October 10, 2007
How many birds are we talking about?

As you know, the impact that wind turbines may have on migratory birds has dominated the conversation about the proposed wind farm on the Kenedy Ranch, which is currently being challenged by a coalition of environmental groups plus the neighboring King Ranch. As much as the issue has been in the news, I can't recall seeing any actual numbers being mentioned in them. Are we talking hundreds, thousands, what? This Brownsville Herald story is the first article I've seen to include such data.

Despite the companies' reassurances, alliance members say they are concerned about the wind projects' impact on endangered and threatened bird species in the region, as well as on the coastal habitat. The tall turbines and their fast-spinning blades could lead to substantial bird kills, the groups say. The needed infrastructure -- including concrete bases for the towers and roads running throughout the site -- will deplete natural habitat, they said.

Wind turbines made today typically have towers from 200 to 260 feet tall, with rotors from 150 to 260 feet in diameter, according to the National Wind Coordinating Committee. At their tips, the blades can turn as fast as 138 to 182 miles per hour.

Bird fatality rates at other wind-turbine sites have varied widely, from less than one bird per turbine at a site in Oregon to 10 per turbine at a site in Tennessee. The average, according to the National Wind Coordinating Committee, is two per turbine per year.

The companies counter that they've conducted assessments of the bird populations in the area, and concluded the turbines would cause minimal bird fatalities.

"Since 2004, we've been doing migrating bird studies, breeding bird studies," said Jan Johnson, spokeswoman for PPM Energy.

According to PPM, these studies have shown, for example, that raptors like the aplomado falcon -- one of the species of concern to the alliance -- fly west of the site and wouldn't be affected.

Babcock & Brown has come to similar conclusions, Shugart said. Also, the company is planning to construct turbines and the connecting roads so as to minimally disturb wetlands, he said.

"We've worked with local environmental agencies and the Army Corps of Engineers on the project, on avoiding the wetlands," Shugart said.

Most of the land will remain undisturbed, he said.

"It's not like a sprawling Wal-Mart parking lot," Shugart said.

However, because the companies have generally funded their own studies, and in some cases haven't made the results public, alliance members are unconvinced.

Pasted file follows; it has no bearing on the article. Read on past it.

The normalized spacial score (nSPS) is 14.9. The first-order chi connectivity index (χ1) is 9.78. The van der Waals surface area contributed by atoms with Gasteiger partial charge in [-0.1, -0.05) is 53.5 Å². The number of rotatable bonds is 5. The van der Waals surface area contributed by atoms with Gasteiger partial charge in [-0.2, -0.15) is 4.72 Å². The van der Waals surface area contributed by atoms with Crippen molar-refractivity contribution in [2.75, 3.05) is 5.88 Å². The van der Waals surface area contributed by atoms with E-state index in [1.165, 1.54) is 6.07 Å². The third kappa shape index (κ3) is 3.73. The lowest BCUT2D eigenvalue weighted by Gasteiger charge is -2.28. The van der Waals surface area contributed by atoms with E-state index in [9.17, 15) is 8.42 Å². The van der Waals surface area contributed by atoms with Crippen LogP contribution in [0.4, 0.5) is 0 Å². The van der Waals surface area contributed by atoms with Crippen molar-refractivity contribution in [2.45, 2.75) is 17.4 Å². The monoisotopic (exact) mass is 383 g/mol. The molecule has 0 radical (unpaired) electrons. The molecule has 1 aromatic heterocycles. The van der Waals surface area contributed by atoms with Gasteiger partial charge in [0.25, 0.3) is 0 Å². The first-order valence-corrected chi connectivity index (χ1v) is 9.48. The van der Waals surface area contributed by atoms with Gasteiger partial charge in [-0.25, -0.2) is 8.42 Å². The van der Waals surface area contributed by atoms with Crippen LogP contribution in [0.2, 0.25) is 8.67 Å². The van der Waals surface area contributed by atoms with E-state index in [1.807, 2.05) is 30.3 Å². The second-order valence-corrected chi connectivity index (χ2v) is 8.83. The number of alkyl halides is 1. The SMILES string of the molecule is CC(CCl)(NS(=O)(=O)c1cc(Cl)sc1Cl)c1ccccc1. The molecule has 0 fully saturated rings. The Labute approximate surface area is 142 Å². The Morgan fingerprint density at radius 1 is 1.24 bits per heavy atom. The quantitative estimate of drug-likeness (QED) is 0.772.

"It's not the same as having people from environmental agencies, qualified biologists, discuss the studies that need to be done," said David Newstead, president of the Coastal Bend Audubon Society. "It needs to be legitimate, peer-reviewed research. ... In Texas there are essentially no studies like that."

Okay, so here we have a range of 250 to 2500 bird deaths per year, with 500 being roughly the expected value. Frankly, that's less than I'd been anticipating, given some of the things that have been said over this proposal. Perhaps now someone can take the next step and ask the two sides in this dispute what numbers they think are reasonable. Would 250 dead birds per year be acceptable to the Coastal Habitat Alliance? Would 2500 per year be unacceptable to PPM Energy? Let's set some parameters here, so we can know what we're working with.

Interestingly, this story does not mention the one place that's been held up as the worst case scenario for migratory birds, the Altamont Pass wind farm. How does it compare? I did some Googling, and found the following:

From the Heartland Institute:

Giant wind turbines at Altamont Pass, California, are illegally killing more than 1,000 birds of prey each year, according to a lawsuit filed January 12 by the Center for Biological Diversity. The suit demands an injunction halting operation of the turbines until and unless protective measures are taken and highlights increasing concerns regarding a power source long hailed as environmentally friendly by environmental activist groups.

Thousands of wind turbines were built in Northern California's Altamont Pass region during the 1980s in response to activist groups' call for greater reliance on renewable energy sources. Construction of the wind turbines, however, has made the region one of the most deadly places in the world for a large variety of birds. Literally thousands of birds are killed by the turbines each year, including roughly 1,000 annual kills of such valued birds of prey as golden eagles, red-tailed hawks, and burrowing owls.

From the Renewable Energy Law blog:

Contra Costa Times.com reports that an Alameda County (CA) Superior Court Judge has ruled that a lawsuit filed against wind-power companies that operate the Altamont Pass Wind Farm may proceed (registration required).

The lawsuit, which was filed last November by a number of environmental organizations including the Center for Biological Diversity, claims that wind turbines at Altamont have killed 880 to 1,330 golden eagles, hawks, owls and other protected raptors each year for the past 20 years, in violation of California Fish and Game Code provisions as well as the federal Migratory Bird Treaty Act and the Bald Eagle and Golden Eagle Protection Act. The plaintiffs assert that violations of these regulations and statutes amount to unfair business practices and seek damages in order to purchase and preserve bird habitats.

From the Encyclopedia of Earth:

In 1994, shortly after raptor deaths in the Altamont Pass became a general concern, the wind energy industry joined with other stakeholders (government officials, environmental groups, utilities) to form the National Wind Coordinating Committee (NWCC), a multi-stakeholder collaborative aimed at addressing the wind/avian issue and other issues affecting the industry's future. NWCC has sponsored numerous meetings and academic papers to better understand wind energy's wildlife impacts, including updates to the environmental community about the latest wind-related research; events related to the biological significance of wind's impacts; and a wind project permitting handbook.

The National Renewable Energy Laboratory (NREL) produced a report in 2003 that estimated that somewhat more than 1,000 birds were being killed annually by the wind turbines in the pass. One-half of the birds killed are raptors. This is significantly more than that estimated by studies in the 1990s. However, the study also estimated that only 24 golden eagles (Aquila chrysaetos) are killed annually, about one-half of that estimated earlier. The golden eagle is a protected species. Most of the raptors killed are red-tailed hawks (Buteo jamaicensis).